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Quantum simulation reveals mobility edge in a low-dimensional disordered landscape

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Irene Diaz
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Scientists have probed novel materials like these to uncover the physics of topological superconductivity and topological insulators.

Now scientists at the University of Illinois at Urbana-Champaign using an innovative quantum simulation technique have made one of the first observations of a mobility edge in a low-dimensional system.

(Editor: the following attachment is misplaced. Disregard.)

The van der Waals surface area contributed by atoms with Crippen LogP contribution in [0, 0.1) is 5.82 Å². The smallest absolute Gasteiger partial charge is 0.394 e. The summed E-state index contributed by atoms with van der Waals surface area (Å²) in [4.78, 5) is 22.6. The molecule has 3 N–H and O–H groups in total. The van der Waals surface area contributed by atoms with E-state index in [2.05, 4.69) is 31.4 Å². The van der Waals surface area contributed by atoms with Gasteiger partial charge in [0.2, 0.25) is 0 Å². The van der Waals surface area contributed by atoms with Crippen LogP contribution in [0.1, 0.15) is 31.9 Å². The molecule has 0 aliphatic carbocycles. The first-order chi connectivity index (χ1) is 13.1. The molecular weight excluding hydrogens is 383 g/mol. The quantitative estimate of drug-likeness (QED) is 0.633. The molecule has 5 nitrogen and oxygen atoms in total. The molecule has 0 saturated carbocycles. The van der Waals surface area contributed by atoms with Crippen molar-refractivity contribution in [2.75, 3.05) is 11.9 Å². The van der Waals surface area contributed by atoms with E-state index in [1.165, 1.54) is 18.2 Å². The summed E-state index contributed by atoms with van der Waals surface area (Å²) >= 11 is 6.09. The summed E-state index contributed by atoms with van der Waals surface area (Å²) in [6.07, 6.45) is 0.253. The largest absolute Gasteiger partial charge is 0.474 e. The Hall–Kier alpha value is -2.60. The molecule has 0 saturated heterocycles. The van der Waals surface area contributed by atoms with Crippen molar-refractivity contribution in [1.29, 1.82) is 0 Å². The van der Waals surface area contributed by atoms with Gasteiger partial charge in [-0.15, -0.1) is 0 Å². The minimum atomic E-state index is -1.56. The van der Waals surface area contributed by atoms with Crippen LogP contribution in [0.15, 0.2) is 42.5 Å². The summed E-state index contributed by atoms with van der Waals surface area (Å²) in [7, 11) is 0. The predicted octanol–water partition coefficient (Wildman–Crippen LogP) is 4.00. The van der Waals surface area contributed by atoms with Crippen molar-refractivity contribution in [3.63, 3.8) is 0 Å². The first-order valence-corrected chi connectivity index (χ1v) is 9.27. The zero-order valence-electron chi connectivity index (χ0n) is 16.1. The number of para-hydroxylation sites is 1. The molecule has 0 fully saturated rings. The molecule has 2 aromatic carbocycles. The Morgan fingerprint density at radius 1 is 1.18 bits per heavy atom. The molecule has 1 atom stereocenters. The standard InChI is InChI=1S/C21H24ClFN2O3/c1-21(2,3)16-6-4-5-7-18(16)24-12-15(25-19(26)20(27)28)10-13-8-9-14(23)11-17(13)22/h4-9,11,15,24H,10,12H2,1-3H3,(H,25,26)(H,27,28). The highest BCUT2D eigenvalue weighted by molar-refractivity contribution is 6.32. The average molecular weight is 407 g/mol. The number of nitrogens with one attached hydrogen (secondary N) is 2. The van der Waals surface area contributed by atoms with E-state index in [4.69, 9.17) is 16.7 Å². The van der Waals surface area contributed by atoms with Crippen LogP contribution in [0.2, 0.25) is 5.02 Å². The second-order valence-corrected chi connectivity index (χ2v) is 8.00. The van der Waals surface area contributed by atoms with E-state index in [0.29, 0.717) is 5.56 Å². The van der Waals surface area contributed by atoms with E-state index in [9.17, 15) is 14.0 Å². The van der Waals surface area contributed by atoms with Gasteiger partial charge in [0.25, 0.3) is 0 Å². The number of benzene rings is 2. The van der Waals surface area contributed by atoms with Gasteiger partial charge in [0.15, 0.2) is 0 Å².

Physics professor Bryce Gadway and graduate student Fangzhao Alex An were able to combine a disordered virtual material--in this case a pair of coupled 1D chains--with artificial magnetic fields to explore this phenomenon.

An explains, "The artificial magnetic field we engineered causes the neutral atoms in our experiment to behave like electrons in extremely large magnetic fields, equivalent to applying hundreds of Tesla-level magnets.

We were able to vary the strength of our artificial magnetic field to tune the properties of our atoms and strongly modify the observed mobility edge."

So what exactly is a mobility edge?

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Irene Diaz
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